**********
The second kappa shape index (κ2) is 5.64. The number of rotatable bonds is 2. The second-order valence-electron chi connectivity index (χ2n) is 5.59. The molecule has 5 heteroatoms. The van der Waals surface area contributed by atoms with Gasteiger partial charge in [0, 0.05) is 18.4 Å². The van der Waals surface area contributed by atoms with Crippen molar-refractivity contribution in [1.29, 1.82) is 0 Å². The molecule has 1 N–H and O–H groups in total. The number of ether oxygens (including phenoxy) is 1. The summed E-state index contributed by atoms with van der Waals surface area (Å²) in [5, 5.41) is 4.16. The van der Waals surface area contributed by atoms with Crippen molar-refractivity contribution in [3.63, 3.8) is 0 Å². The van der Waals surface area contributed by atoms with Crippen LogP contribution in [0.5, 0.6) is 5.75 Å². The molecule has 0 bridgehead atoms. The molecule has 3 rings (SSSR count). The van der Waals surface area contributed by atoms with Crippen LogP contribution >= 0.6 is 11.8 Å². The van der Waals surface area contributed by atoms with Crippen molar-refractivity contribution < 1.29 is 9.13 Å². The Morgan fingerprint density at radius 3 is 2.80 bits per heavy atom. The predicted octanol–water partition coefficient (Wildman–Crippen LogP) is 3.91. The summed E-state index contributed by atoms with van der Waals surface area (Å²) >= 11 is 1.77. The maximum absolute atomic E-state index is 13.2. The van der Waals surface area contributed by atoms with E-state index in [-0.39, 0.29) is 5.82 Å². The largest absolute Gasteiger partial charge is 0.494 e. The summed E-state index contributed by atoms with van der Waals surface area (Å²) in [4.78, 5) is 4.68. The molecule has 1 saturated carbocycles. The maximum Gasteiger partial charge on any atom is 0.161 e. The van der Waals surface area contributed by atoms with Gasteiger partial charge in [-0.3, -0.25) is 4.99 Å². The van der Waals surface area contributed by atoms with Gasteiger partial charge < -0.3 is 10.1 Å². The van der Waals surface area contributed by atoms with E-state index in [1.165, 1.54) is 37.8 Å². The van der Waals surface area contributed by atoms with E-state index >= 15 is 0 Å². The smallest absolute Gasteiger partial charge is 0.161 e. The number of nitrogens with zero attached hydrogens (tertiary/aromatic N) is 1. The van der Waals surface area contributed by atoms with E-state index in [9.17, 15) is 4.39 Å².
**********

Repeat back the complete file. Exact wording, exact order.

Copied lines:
The second kappa shape index (κ2) is 5.64. The number of rotatable bonds is 2. The second-order valence-electron chi connectivity index (χ2n) is 5.59. The molecule has 5 heteroatoms. The van der Waals surface area contributed by atoms with Gasteiger partial charge in [0, 0.05) is 18.4 Å². The van der Waals surface area contributed by atoms with Crippen molar-refractivity contribution in [1.29, 1.82) is 0 Å². The molecule has 1 N–H and O–H groups in total. The number of ether oxygens (including phenoxy) is 1. The summed E-state index contributed by atoms with van der Waals surface area (Å²) in [5, 5.41) is 4.16. The van der Waals surface area contributed by atoms with Crippen molar-refractivity contribution in [3.63, 3.8) is 0 Å². The van der Waals surface area contributed by atoms with Crippen LogP contribution in [0.5, 0.6) is 5.75 Å². The molecule has 0 bridgehead atoms. The molecule has 3 rings (SSSR count). The van der Waals surface area contributed by atoms with Crippen LogP contribution >= 0.6 is 11.8 Å². The van der Waals surface area contributed by atoms with Crippen molar-refractivity contribution < 1.29 is 9.13 Å². The Morgan fingerprint density at radius 3 is 2.80 bits per heavy atom. The predicted octanol–water partition coefficient (Wildman–Crippen LogP) is 3.91. The summed E-state index contributed by atoms with van der Waals surface area (Å²) >= 11 is 1.77. The maximum absolute atomic E-state index is 13.2. The van der Waals surface area contributed by atoms with E-state index in [-0.39, 0.29) is 5.82 Å². The largest absolute Gasteiger partial charge is 0.494 e. The summed E-state index contributed by atoms with van der Waals surface area (Å²) in [4.78, 5) is 4.68. The molecule has 1 saturated carbocycles. The maximum Gasteiger partial charge on any atom is 0.161 e. The van der Waals surface area contributed by atoms with Gasteiger partial charge in [-0.3, -0.25) is 4.99 Å². The van der Waals surface area contributed by atoms with Gasteiger partial charge < -0.3 is 10.1 Å². The van der Waals surface area contributed by atoms with E-state index in [1.165, 1.54) is 37.8 Å². The van der Waals surface area contributed by atoms with E-state index >= 15 is 0 Å². The smallest absolute Gasteiger partial charge is 0.161 e. The number of nitrogens with zero attached hydrogens (tertiary/aromatic N) is 1. The van der Waals surface area contributed by atoms with E-state index in [9.17, 15) is 4.39 Å².